This is a fun book, slightly dumbed-down to be fair but interesting all the same. I wouldn't recommend reading it like a novel, its best in small chunks, which is actually how it is set out.
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3 of 3 people found the following review helpful By Dr Johnson on 11 Nov. 2009
Format: Paperback
It's that time of year again. Wondering what to get for all those friends and relatives for Christmas?

Well, Rose and Caplin have come to your rescue. "Complete and Utter Zebu" is funny, clever, irreverent and full of surprises. It's difficult to imagine anyone not enjoying it, and every time you dip into it (and it's definitely a dipping book) you find a bunch of surprising things you'll want to tell your friends about.

Is it all true? I hope so. It's all surprising, anyway, and mostly very funny.
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9 of 10 people found the following review helpful By W. Reiss on 2 Nov. 2009
Format: Paperback
I continue to be shocked by the amount of lies we are told in the media, by advertisers, politicians and experts. Simon Rose and Steve Caplin clearly are too, and have done some wide ranging and amusing research into the areas in which the public are misled. Theatrical posters, bottle labelling (wine can legally contain fish bladders and not tell you - urgh!), budget airlines and many quagmires of deceit are exposed. "British' pork can come from Ireland, 'British' beef can be Zebu meat from Brazil - hence the title of the book as a metaphor for the amount of misleading tosh we are fed.

Though the revelations are (mostly) serious, this is a book to dip into for a gasp and a chuckle, then scour the index for other areas to become outraged about. There are many witty illustrations, and running sections headed 'Dictionary of Deceit', and 'I Wish I Hadn't Said That' in which Tony Blair appears several times.

It may make you check labels and small print much more carefully in future, but the book remains very entertaining.
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9 of 11 people found the following review helpful By Los Angeleno on 4 Jan. 2010
Format: Paperback Verified Purchase
I was very disappointed with this book. The writing style is very poor, with several glaring typos ("The Chinese bussed in yellow-shirted 'fans', wearing yellow shirts" being one particular example), and a smattering of blokey mild swearing. The whole design is very "tabloid newspaper"-style.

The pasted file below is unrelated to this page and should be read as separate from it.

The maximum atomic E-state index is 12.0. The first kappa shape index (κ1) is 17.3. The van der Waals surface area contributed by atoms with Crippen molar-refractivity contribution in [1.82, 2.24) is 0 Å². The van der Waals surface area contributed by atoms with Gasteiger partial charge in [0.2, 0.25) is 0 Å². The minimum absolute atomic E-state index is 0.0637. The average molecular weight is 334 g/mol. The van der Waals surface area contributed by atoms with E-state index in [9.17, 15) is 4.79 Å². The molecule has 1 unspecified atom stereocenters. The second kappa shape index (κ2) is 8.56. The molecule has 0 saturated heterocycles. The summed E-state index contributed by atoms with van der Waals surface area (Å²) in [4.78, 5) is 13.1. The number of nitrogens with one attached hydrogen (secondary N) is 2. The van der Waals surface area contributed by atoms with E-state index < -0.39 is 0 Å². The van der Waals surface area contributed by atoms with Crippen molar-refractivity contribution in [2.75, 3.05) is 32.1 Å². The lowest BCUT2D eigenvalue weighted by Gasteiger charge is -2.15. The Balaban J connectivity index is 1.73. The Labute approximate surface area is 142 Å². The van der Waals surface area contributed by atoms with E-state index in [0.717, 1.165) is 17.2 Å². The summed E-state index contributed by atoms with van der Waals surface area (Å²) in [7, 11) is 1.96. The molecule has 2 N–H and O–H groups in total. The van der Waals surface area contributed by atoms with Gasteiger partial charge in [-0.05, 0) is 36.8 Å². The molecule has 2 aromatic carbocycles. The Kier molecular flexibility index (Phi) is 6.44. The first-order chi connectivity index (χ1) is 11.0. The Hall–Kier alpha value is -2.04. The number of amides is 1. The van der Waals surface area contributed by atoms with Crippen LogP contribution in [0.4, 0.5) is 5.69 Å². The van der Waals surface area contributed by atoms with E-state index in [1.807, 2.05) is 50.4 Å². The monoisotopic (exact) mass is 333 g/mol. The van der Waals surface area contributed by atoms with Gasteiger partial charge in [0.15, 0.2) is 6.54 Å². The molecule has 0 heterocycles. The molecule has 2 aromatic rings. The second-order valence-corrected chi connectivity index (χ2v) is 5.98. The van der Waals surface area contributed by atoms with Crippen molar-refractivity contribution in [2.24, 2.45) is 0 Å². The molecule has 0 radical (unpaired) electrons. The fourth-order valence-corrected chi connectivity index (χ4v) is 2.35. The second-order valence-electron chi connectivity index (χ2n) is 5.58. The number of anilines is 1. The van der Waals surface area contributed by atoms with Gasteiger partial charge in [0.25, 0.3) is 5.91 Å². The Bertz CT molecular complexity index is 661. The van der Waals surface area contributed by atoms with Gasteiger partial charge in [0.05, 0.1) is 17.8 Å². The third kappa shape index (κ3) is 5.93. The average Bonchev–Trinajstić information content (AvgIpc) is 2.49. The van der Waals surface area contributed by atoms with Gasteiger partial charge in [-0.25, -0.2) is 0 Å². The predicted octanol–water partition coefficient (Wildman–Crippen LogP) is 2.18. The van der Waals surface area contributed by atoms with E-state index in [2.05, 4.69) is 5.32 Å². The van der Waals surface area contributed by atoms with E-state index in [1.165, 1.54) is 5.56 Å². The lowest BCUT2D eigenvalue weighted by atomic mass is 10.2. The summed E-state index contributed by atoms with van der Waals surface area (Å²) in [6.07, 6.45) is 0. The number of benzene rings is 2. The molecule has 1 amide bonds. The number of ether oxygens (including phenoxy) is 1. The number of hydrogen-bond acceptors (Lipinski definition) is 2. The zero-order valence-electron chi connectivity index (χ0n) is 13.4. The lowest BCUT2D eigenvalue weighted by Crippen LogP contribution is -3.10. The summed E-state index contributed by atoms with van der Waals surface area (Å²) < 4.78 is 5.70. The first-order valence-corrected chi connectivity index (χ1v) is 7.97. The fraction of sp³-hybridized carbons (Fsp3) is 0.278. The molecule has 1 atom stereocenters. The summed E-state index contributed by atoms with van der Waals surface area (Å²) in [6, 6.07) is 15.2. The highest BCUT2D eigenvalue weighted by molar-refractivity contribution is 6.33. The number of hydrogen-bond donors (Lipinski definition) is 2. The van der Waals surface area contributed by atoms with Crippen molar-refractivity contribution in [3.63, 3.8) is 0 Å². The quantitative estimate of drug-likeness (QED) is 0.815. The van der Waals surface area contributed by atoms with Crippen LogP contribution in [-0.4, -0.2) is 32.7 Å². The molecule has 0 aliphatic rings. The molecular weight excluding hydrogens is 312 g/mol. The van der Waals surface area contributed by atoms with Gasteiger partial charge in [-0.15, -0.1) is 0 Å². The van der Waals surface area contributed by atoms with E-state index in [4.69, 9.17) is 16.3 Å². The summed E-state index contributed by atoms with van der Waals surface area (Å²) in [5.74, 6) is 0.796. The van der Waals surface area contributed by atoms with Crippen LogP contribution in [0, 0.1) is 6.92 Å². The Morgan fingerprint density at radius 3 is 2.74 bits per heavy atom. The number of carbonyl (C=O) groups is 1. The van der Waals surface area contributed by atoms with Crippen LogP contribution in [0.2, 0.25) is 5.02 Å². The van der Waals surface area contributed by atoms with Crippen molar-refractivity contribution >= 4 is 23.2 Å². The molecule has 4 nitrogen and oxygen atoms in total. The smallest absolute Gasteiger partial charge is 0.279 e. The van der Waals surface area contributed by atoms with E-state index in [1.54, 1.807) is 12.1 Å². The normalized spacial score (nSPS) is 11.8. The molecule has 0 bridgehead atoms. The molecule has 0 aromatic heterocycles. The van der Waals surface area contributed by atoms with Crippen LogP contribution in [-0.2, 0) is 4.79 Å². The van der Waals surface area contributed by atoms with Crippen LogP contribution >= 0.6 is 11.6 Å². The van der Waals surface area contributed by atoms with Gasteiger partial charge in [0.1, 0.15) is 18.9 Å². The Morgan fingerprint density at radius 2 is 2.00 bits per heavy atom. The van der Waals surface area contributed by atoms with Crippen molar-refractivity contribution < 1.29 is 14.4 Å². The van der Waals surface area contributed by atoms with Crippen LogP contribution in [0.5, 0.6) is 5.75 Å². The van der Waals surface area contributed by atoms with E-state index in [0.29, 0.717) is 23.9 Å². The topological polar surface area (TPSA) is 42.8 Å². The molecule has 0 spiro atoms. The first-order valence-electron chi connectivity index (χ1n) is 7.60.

The biggest problem though is that there is absolutely nothing new in the book. The authors appear to have done no research of their own; instead, the book is full of rehashed news reports from the general media, i.e. "revelations" that are already very well known from other sources. We're told that Boris Johnson lied about his affair with Petronella Wyatt. Really? This is supposedly new to us? There are lots of CCTVs in the UK, but no-one really knows exactly how many? Wow.

This could be a mildly diverting stocking filler if you haven't paid any attention to what's going on in the world for the last five to ten years, but there's very little of depth here. It's also printed in relatively large type with a jokey little picture on almost every page, which tells you what level of reader it's aimed at.

For a much better book about lies in the media, try Flat Earth News by Nick Davies, also available on Amazon. It's highly readable and contains much more of substance, plus the author has done more than just done a Google search for "lies and distortion in Britain".
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1 of 1 people found the following review helpful By Gianmarco Hopkins on 29 Nov. 2009
Format: Paperback
...dulled by years of abuse by advertisers, politicians and over-enthusiastic journalists. A great round up of things - many of which you will remember and re-clock as being deceitful. Good fun too - I can see readers shaking their head and grinning as they peruse these revealing pages. One to share!